Writer. Creator. Large mammal.

Writer/Editors – Part 2

First, This

Sorry about not posting for the last two days. Tuesday, I had to go to the city for a meeting and when I arrived home I discovered that my hot water heater had sprung a leak. There was a flood in my place and a worse one in the apartment below mine. What a mess.

It took until late Wednesday afternoon but order and hot water have been restored here, like it never even happened.

Eventually the damage downstairs will be fixed. Someone other than me will deal with that mess, and insurance will pay for it.

By the way, the flood did not reach the living room where all of my files and unsorted boxes are. Nothing irreplaceable was damaged.

So, on with the show. Finally.

Writer/Editors – Part 2

The Problem, Or an Example, at Least

One day, Stan suddenly appeared at my door. He seemed agitated. Very agitated. He said, words to the effect, “How could you let this happen?!”

This was sometime in the spring of 1978.

Every once in a while, Stan would come across something that disturbed him and come into my office to discuss it. I knew this was a DEFCON 1 situation because he closed the door behind him.

He had a bunch of photocopies in one hand. He literally tossed them onto my desk in front of me. They were copies of the previous few weeks of the Howard the Duck syndicated strip written by Marv Wolfman. Steve Gerber had been writing the strip previously, of course, but had been replaced, mostly because he was consistently, disastrously late.

This was the first time Stan had read any of the strips since Gerber was gone.

I’m not going to try to reconstruct all of what Stan said. Suffice it to say he hated it.

As I believe I’ve said earlier in this blog, Stan had a special reverence for syndicated strips. And “real” magazines. Not that he didn’t love the comic books, it’s just that when he was a kid, the strips were huge and prestigious while the comic book business was where one scratched out a living until his or her strip got picked up by a syndicate. Anyone who aspired to becoming a syndicated strip creator changed his or her name for work in lowly comic books, hence, Stanley Leiber became Stan Lee. Same logic applied if one hoped to publish a “real” magazine or write the Great American Novel. Never mind that comic books had made Stan a cultural icon, and he had brought comics to unprecedented status in the New Cultural Order. He never lost his veneration of syndicated strips.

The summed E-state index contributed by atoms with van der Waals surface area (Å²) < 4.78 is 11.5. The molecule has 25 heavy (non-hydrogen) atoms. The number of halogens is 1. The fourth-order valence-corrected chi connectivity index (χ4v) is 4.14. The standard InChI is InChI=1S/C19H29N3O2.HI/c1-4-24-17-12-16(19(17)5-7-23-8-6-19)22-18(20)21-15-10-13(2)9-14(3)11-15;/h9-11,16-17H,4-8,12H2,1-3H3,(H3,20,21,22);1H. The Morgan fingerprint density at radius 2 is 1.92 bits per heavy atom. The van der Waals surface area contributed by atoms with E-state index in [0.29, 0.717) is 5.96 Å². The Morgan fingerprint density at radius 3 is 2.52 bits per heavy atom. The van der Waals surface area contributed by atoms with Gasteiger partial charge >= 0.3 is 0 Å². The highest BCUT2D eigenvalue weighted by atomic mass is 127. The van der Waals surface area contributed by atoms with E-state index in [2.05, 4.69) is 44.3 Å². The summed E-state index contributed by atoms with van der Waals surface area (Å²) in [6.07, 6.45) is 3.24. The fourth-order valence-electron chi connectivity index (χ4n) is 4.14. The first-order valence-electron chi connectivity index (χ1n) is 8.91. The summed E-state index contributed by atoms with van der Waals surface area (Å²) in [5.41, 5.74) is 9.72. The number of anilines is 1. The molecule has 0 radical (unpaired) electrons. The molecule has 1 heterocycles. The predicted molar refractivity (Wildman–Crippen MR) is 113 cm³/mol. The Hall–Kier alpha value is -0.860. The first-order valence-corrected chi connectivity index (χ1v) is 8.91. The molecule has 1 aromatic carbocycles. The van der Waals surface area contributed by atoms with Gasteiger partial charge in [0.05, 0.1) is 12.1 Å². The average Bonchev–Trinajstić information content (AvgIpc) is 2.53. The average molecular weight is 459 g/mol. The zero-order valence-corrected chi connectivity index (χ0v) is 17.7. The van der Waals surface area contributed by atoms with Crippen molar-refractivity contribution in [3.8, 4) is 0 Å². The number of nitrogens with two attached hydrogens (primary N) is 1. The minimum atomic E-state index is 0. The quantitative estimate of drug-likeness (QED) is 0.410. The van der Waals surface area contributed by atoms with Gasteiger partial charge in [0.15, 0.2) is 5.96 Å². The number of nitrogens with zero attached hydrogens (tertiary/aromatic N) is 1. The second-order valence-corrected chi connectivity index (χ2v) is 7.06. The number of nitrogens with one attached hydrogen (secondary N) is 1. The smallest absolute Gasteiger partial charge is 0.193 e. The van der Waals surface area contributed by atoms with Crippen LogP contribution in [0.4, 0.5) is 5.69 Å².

So, a strip created by Marvel that was less than wonderful was anathema to Stan. And he found the HTD strips he’d just read far less than wonderful.

One part of Stan’s anguished tirade I will quote. He said, “He can’t write!” Meaning Marv. I said I knew. Stan persisted. He thought I didn’t grasp what he was saying. So, he said it several times, as emphatically as I’ve ever heard him say anything. This is a quote: “Don’t you see?! This makes no sense! It’s illiterate! He can’t write!”

I told Stan that, yes, I understood what he was saying. I knew all about Marv’s problems with the English language. I knew that he often wrote too fast without thinking things through, sometimes resulting in inconsistencies, and sometimes in chaos.

If I knew, he wondered, could I allow Marv to ruin the HTD strip? Why wasn’t I fixing it? Or, better, why didn’t I get rid of him?

I pointed out that Stan himself had chosen Marv for the strip. And, that on Stan’s recommendation, two years earlier, Marv had been made a writer/editor—which meant that, according to the terms of Marv’s contract, I couldn’t fix Marv’s stuff. Or get rid of him. Only Stan could.

And, by the way, because President Jim Galton had asked me to come up with a job for Sol Brodsky, our “Operations V.P.” who really had no significant responsibilities, I had given over handling of the syndicated strips (and other peripheral tasks) to him and hardly ever even saw them anymore before they shipped.

Stan was suddenly having one of those “oh, God, what have I done” moments. Realizing that, not only was Marv a writer/editor now because of him, but Marv had been an Editor in Chief that, he, Stan, had hired.

I asked Stan if he’d read anything of Marv’s before he hired him as EIC. Stan said he’d taken Len Wein’s word for the fact that Marv was a great writer, and qualified to be EIC. I pointed out that Len was Marv’s best friend….

Even Len, by the way, privately, would shake his head at some of Marv’s linguistic bloopers. And Marv knew at least that English wasn’t his strong suit. That’s why he had me read over his scripts when he was EIC and I was his associate editor. I’d catch the gaffs and he would fix them. Sometimes.

That conversation continued with me defending Marv. Marv is a unique talent. Here’s what I said in a previous post: